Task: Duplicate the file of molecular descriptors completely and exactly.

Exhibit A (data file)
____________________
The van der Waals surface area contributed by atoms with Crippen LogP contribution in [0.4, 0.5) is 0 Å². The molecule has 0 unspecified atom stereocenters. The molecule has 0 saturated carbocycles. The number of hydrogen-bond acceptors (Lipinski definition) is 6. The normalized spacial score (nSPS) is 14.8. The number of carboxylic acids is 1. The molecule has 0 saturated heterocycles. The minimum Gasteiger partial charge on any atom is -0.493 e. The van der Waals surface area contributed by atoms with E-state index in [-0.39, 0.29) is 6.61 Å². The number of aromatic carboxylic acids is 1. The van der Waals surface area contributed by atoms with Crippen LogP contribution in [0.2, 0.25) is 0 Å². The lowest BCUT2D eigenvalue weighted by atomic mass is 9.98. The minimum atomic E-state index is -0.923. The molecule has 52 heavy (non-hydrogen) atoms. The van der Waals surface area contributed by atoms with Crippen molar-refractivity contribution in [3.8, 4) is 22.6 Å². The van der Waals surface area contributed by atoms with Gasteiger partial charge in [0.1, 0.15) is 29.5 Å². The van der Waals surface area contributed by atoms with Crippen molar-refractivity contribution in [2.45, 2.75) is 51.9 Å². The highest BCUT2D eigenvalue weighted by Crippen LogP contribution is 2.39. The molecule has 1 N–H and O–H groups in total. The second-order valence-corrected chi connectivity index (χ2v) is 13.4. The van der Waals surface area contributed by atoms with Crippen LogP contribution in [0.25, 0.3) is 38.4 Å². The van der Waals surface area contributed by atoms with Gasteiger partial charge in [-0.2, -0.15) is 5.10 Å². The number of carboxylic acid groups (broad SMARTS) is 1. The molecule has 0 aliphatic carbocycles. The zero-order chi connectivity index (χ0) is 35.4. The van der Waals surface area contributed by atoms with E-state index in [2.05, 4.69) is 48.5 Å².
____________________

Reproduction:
The van der Waals surface area contributed by atoms with Crippen LogP contribution in [0.4, 0.5) is 0 Å². The molecule has 0 unspecified atom stereocenters. The molecule has 0 saturated carbocycles. The number of hydrogen-bond acceptors (Lipinski definition) is 6. The normalized spacial score (nSPS) is 14.8. The number of carboxylic acids is 1. The molecule has 0 saturated heterocycles. The minimum Gasteiger partial charge on any atom is -0.493 e. The van der Waals surface area contributed by atoms with E-state index in [-0.39, 0.29) is 6.61 Å². The number of aromatic carboxylic acids is 1. The van der Waals surface area contributed by atoms with Crippen LogP contribution in [0.2, 0.25) is 0 Å². The lowest BCUT2D eigenvalue weighted by atomic mass is 9.98. The minimum atomic E-state index is -0.923. The molecule has 52 heavy (non-hydrogen) atoms. The van der Waals surface area contributed by atoms with Crippen molar-refractivity contribution in [3.8, 4) is 22.6 Å². The van der Waals surface area contributed by atoms with Gasteiger partial charge in [0.1, 0.15) is 29.5 Å². The van der Waals surface area contributed by atoms with Crippen molar-refractivity contribution in [2.45, 2.75) is 51.9 Å². The highest BCUT2D eigenvalue weighted by Crippen LogP contribution is 2.39. The molecule has 1 N–H and O–H groups in total. The second-order valence-corrected chi connectivity index (χ2v) is 13.4. The van der Waals surface area contributed by atoms with Crippen LogP contribution in [0.25, 0.3) is 38.4 Å². The van der Waals surface area contributed by atoms with Gasteiger partial charge in [-0.2, -0.15) is 5.10 Å². The number of carboxylic acid groups (broad SMARTS) is 1. The molecule has 0 aliphatic carbocycles. The zero-order chi connectivity index (χ0) is 35.4. The van der Waals surface area contributed by atoms with E-state index in [2.05, 4.69) is 48.5 Å².